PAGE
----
Maytag stock drops in fifth day of strike

Maytag stock drops in fifth day of strike
 
Date June 15, 2004
Section(s) Local News
   
 
By DAVID PITT

Associated Press Writer

Maytag Corp. stock dropped in heavy trading Monday as a strike at the company’s flagship plant entered its fifth day with no signs of ending.

Industry analyst Laura Champine of Memphis-based Morgan Keegan and Co. said investors are tired of negative news from the nation’s third largest appliance manufacturer.

“I just think it’s investor fatigue with continued bad news at Maytag,” Champine said.

The company announced it would cut 1,100 administrative jobs a week ago — about 700 factory workers in Newton have been laid off since 2002 — and late last week Maytag CEO Ralph Hake said the company was revising downward its quarterly earnings estimate.

Hours before the strike was announced last Thursday, the California Public Employees’ Retirement System placed Maytag on a focus list reserved for companies with corporate governance concerns.

Maytag officials said CalPERS had no “legitimate justification” for including Maytag on the list.

Investors on the New York Stock Exchange reacted quickly Monday, the first day of trading since the strike was announced.

At one point, the stock was down as much as $1.05, selling for $22.75.

It rebounded shortly after noon when it was off 73 cents at $23.07, but sagged as the day ended to close down 82 cents at $22.95. The closing price represented a 3.45 percent drop in the stock’s value on a day when more than 1.6 million shares were traded.

Company spokeswoman Lynne Dragomier declined to discuss the stock prices.

Aside from the immediate effect on stock prices, the strike has potential to cause problems for the company, Champine said.

“I think given that this is their largest facility and it’s in laundry, their flagship products, that it could create problems for them,” Champine said.

The Newton plant makes the company’s high-end laundry brands, such as the Atlantis and Neptune washing machines and dryers.

The appliances are sold at company stores, small appliance stores and large retailers including as Sears, Lowe’s and Best Buy.

Although appliance stores reported no distribution problems, store owners expressed some concern if the strike is lengthy.

“There’s obviously a concern for that,” said Kerry Walker, manager of Randa’s Appliance & Electronics in Newton, which carries Maytag appliances. “It’s hard to sell appliances that you can’t get.”

The company has stockpiled inventory and could shift production to plants in Herrin, Ill., Searcy, Ark., and Florence, S.C., if necessary.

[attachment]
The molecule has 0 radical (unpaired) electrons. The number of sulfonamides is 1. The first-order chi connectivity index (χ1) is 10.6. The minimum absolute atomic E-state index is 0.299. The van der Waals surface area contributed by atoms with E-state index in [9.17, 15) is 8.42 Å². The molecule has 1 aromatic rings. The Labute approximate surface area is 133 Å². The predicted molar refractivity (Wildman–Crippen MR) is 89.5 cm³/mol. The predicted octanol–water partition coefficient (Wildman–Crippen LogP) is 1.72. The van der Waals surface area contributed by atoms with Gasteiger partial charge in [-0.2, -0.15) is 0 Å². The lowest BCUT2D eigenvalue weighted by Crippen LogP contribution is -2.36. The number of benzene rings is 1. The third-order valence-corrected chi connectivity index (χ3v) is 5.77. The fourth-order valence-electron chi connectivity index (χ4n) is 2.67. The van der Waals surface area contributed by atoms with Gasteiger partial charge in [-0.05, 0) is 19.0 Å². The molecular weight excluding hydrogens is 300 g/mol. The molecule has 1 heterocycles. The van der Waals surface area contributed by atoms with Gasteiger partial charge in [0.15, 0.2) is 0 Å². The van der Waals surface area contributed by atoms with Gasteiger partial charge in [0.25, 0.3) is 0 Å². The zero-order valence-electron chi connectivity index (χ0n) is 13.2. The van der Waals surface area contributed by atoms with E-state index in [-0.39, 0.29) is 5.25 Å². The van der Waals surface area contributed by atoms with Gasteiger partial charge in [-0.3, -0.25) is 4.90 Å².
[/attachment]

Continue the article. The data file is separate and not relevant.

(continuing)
Organized labor experts said strikes are not often used in manufacturing, where many companies can hire replacement workers, move production to nonunion plants or transfer jobs to low-cost offshore plants.

“The strike has become a much more dangerous weapon for labor to use for some time,” said Bob Bruno, a labor and industrial relations professor at the University of Illinois. “The risk of job loss is pretty high.”

Maytag has a new refrigerator manufacturing plant in Reynosa, Mexico, and room to build several more plants on adjacent land.

Hake has said the company has no plans to move more jobs to Mexico but has also adamantly said workers at Newton — the highest cost plant in the company — must lower the cost of production.

“We want the Newton laundry plant to be a vibrant part of Maytag‘s future but we need cooperation on containing health care costs,” said Dragomier, the company spokeswoman.

Bruno said health care seems to be a point of contention in many labor disputes.

“That issue is sparking greater militancy,” he said. “It just impacts families too dramatically.”

Employers are less willing to assume the burden and are passing the costs on to workers, Bruno said.

Retirement benefits and job security are other issues that the company and the UAW bargaining team could not reconcile, said Pat Teed, the UAW Local 997 president.

Analysts and labor experts said there is no way to determine how long the Maytag strike could last. The duration will be determined by how long the striking workers can hold out — the UAW offers strike pay and health insurance during the work stoppage — and how long Maytag wants to stand its ground.

Strikes of shorter duration — defined by weeks or a few months — tend to have a better outcome for union workers, Bruno said.

“It suggests a lot of planning by the union that had the employer in a bit of a bind and that it could take advantage of market issues.”

The last UAW strike against Maytag in Newton was in 1971. It lasted more than 5 months.

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